The Justice Department has cleared the way for a Northern Virginia company to import 160,000 M1 rifles from South Korea, although it said the $13 million arms deal may interfere with a continuing criminal investigation.

The arms deal, between the Arlington-based Blue Sky Productions Inc. and Daewoo Inc. in South Korea, had been stalled since 1986, when U.S. Customs Service officials seized shipments of 40,000 M1s on the West Coast.

The customs officials eventually released the weapons to Blue Sky, but revoked the company's import permit for the remaining 160,000 rifles because they said federal law prohibited importation of the rifles.

Myles Ambrose, a former customs commissioner who represents Blue Sky, said the Treasury Department issued an import permit for the remaining rifles yesterday. He said he did not know when the shipments can resume.

The Washington Post reported last week that the arms deal is under investigation by a federal grand jury that is attempting to determine, among other things, whether Blue Sky was associated with an Alexandria gun shop, the Old Town Armory.

Old Town's former owners include Rep. William Dickinson (R-Ala.), the ranking Republican on the House Armed Services Committee, and former Deputy Assistant Defense Secretary Anthony Speros Makris.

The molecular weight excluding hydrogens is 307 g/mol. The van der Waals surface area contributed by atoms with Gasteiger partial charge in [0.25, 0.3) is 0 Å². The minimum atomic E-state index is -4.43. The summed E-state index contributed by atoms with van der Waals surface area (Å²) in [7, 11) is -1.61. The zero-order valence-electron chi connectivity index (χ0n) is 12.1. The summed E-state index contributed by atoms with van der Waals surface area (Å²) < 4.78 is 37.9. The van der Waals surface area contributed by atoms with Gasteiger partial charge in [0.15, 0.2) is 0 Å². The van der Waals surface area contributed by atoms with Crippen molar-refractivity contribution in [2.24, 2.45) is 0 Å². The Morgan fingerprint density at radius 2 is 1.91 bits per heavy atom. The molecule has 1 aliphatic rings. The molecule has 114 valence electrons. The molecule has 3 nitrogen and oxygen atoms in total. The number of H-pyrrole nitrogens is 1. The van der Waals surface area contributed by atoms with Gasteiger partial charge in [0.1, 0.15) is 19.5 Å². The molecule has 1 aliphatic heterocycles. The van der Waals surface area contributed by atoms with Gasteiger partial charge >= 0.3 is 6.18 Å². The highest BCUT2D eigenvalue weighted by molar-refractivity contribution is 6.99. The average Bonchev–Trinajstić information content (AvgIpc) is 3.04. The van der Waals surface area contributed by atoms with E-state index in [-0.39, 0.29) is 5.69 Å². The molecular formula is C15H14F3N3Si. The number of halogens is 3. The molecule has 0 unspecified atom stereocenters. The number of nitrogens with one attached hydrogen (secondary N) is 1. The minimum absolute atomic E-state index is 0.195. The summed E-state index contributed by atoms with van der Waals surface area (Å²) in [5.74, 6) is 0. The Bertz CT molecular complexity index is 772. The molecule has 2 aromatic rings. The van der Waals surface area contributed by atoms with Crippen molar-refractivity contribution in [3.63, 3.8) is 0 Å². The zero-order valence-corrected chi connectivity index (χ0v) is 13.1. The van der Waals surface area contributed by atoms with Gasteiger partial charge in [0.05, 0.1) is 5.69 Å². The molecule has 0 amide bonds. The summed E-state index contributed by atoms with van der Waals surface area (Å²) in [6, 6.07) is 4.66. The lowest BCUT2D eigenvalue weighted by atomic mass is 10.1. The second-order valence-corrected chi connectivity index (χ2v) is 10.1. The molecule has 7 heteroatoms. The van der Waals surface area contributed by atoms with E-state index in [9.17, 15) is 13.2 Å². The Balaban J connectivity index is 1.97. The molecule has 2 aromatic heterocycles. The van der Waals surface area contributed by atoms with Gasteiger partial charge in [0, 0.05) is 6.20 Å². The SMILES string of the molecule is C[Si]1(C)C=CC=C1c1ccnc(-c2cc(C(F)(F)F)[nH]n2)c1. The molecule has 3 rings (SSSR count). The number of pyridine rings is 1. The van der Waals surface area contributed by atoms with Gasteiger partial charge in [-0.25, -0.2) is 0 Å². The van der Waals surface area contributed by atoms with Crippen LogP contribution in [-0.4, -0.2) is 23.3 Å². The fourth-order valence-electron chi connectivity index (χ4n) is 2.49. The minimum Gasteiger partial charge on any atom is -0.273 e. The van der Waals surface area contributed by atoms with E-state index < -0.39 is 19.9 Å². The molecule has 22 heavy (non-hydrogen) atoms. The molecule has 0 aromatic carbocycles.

Both Dickinson and Makris told The Post they were not involved in the arms deal.

Dickinson said he had been drawn into the investigation because of his personal and business relationship with Rene Carlos Vos. Vos, who died in a private plane crash in November, had testified before the grand jury under immunity last year, sources familiar with the investigation said.

Vos, one of Blue Sky's founders in 1985, sold his interest in the company in 1986 to businessmen Robert Frulla and Richard C. Whitner.

Last month, Congress included a provision in the continuing budget resolution to reinstate Blue Sky's import permit.

That measure contained an unusual provision that gave the Justice, Treasury, State and Defense Departments 20 days in which to object to the deal. Spokesmen for the other three departments said they had no objections to the provision.

Assistant Attorney General John R. Bolton said the Justice Department also would not raise an objection, but Bolton said the department's decision was based on the precise wording of the resolution and not on the merits of the investigation.

Bolton said in a letter to Vice President George Bush that the Justice Department could not certify that reissuing Blue Sky's import permit would interfere with a criminal investigation of alleged violations of the Arms Control Export Act, the law that was amended to allow the importation of some U.S.-made military weapons.

Bolton said that the investigation did not involve alleged violations of that law. "We do believe, however, that the section {reissuing the import permit} might interfere with an ongoing investigation of a possible violation of other federal criminal law."